So, needless to say, I wrote a lot of poetry last week. A lot of silly, poorly thought-out poetry. Here are a couple of them that made my students giggle.
They think I have a superpower
A skill that’s so superb,
It rivals every other hero.
Villains it perturbs.
I smile inside because I know
They are all mistaken.
The only skills that I posses are
Smiling well and faking.
Cat by the Fire
He worships his god,
Prostrating himself nightly
Before the fiery altar,
His rumbling prayer
A tuneless drone.
His faith and devotion
As he attacks any
Who prevent his adoration
Of the winter god.
In the Fish Tank at the Library
There once was a mermaid so fair
Passersby all stopped to stare.
She hated the looks
And hid behind books.
A book-loving mermaid is rare.
This past weekend was the beginning of the gardening year. The first of the seeds are in flats in my office. My plan was for a minimal garden this year, since I’ll be splitting it between the old and new places—caring for so many plants on two properties is a daunting prospect.
But of course, when I started planting, all thoughts of restraint evaporated. I’d splurged when buying seeds—that purple cauliflower looked gorgeous in the catalog, and who could resist a small-stature eggplant with glossy dark fruits? And once I had the seeds, there was no question I’d plant them, along with all the regular varieties, of course. Never trust a new variety until it’s proven itself.
So here I am, one weekend into the new garden year and already overdoing it.
Some things never change.
So, the only thing for it was to bake!
I stocked up on my homemade granola and made a batch of Mommy’s Magical Crackers, but the fun baking for the day was a batch of fig and date pinwheels. I’ve only made them once before, but loved them. Flavoured with anise and rich in figs, they have a unique taste and texture that improves with age.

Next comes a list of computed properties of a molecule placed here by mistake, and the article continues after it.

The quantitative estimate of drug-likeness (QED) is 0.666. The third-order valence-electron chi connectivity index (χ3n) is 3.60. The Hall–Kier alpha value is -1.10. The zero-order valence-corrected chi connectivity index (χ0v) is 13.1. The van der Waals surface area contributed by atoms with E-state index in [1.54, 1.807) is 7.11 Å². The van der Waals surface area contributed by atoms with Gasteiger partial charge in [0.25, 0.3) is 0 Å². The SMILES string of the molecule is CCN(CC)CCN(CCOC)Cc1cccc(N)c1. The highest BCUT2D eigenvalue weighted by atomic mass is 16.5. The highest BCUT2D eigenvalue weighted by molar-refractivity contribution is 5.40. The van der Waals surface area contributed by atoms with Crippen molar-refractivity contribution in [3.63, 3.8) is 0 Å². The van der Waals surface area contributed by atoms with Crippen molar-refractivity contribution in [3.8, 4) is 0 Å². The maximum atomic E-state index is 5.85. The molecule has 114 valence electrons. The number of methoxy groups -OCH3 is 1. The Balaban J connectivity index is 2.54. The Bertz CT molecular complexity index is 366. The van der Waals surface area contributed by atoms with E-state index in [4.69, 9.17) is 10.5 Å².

These are straight from my favourite cookie cookbook (the book itself is a work of art), The Gourmet Cookie Book. They take more time to make than many cookies, but the results are as attractive as they are delicious—well worth the effort.
1 cup dried figs
1 cup pitted dates
1/3 cup water
1/2 cup plus 2 Tbs sugar
1 3/4 cups all-purpose flour
1 Tbs ground anise seeds
1/4 tsp baking powder
1/4 tsp baking soda
1/4 tsp salt
125 g (1/2 cup) softened butter
125 g (4 oz) cream cheese
1 tsp vanilla
1 large egg yolk
1/4 cup raw sugar (optional)
In a food processor or blender, puree figs, dates, water and 2 Tbs sugar. Set aside.
In a bowl, whisk together flour, anise, baking powder, baking soda and salt. In another bowl beat together butter, cream cheese, and remaining 1/2 cup sugar until light and fluffy. Add vanilla, egg yolk and flour mixture and beat until a dough forms. Form dough into a disk and wrap in wax paper. Chill about a hour, until firm enough to handle (I found in my winter-cool house I didn’t need to chill the dough at all).
On a floured surface, roll out dough into a 33 x 25 cm (13 x 10-inch) rectangle about 8 mm (1/3-inch) thick. Gently spread fig and date mixture evenly over the top, leaving a narrow border around the edges. Starting at one long edge, roll the dough into a jelly-roll-like log. Optional: roll log in raw sugar to coat. Wrap in waxed paper and chill 4 hours until firm.
Slice into 8 mm (1/3-inch) rounds and place on a greased baking sheet. Bake about 13 minutes at 180ºC (350ºF) until golden.
But when I bought some, we found them more candy bar than energy boost—overly sweet and not particularly tasty, either.
So I was intrigued when I found the book, Energy Bites, by Christine Bailey in the cookbook section of my local library.
My excitement quickly turned to disappointment as I flicked past recipe after recipe that included such hard-to-find ingredients as xylitol, yacon syrup, matcha, colostrum powder, and lucuma powder. Surely, one should be able to concoct a not-too-sweet high-energy treat from ingredients I already had in the cupboard.
I pulled out my food processor and started dropping things in and buzzing them until I had a mixture of the right consistency and flavour.
- A cup of walnuts
- A handful of coconut
- Two spoonfuls of unsweetened cocoa
- A handful of dates
- A few spoonfuls of peanut butter
- A pinch or two of cayenne pepper
- Several gratings of coarse salt
The result was bitter with chocolate, rich with nuts, and just a little zingy with salt and cayenne. A definite improvement over the store bought ones, and easy to whip up with staples from my cupboard.